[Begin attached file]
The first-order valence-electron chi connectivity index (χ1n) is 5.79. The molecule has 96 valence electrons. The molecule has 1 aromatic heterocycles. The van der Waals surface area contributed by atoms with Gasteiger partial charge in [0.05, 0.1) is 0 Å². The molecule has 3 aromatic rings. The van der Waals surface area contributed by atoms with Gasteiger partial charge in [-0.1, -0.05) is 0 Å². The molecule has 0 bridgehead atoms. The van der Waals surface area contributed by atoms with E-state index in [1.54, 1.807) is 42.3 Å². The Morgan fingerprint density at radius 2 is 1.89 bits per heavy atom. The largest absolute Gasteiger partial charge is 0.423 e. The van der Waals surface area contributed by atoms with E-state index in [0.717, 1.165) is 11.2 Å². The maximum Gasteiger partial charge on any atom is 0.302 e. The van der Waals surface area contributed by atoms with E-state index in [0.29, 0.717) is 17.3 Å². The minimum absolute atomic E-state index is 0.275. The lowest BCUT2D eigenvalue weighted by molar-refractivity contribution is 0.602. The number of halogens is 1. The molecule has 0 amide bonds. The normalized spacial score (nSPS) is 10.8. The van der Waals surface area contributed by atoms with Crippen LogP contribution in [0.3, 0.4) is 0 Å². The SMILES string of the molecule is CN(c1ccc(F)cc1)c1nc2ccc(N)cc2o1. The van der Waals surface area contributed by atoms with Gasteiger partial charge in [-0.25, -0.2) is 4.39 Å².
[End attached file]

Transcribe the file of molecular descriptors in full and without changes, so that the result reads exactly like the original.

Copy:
The first-order valence-electron chi connectivity index (χ1n) is 5.79. The molecule has 96 valence electrons. The molecule has 1 aromatic heterocycles. The van der Waals surface area contributed by atoms with Gasteiger partial charge in [0.05, 0.1) is 0 Å². The molecule has 3 aromatic rings. The van der Waals surface area contributed by atoms with Gasteiger partial charge in [-0.1, -0.05) is 0 Å². The molecule has 0 bridgehead atoms. The van der Waals surface area contributed by atoms with E-state index in [1.54, 1.807) is 42.3 Å². The Morgan fingerprint density at radius 2 is 1.89 bits per heavy atom. The largest absolute Gasteiger partial charge is 0.423 e. The van der Waals surface area contributed by atoms with E-state index in [0.717, 1.165) is 11.2 Å². The maximum Gasteiger partial charge on any atom is 0.302 e. The van der Waals surface area contributed by atoms with E-state index in [0.29, 0.717) is 17.3 Å². The minimum absolute atomic E-state index is 0.275. The lowest BCUT2D eigenvalue weighted by molar-refractivity contribution is 0.602. The number of halogens is 1. The molecule has 0 amide bonds. The normalized spacial score (nSPS) is 10.8. The van der Waals surface area contributed by atoms with Crippen LogP contribution in [0.3, 0.4) is 0 Å². The SMILES string of the molecule is CN(c1ccc(F)cc1)c1nc2ccc(N)cc2o1. The van der Waals surface area contributed by atoms with Gasteiger partial charge in [-0.25, -0.2) is 4.39 Å².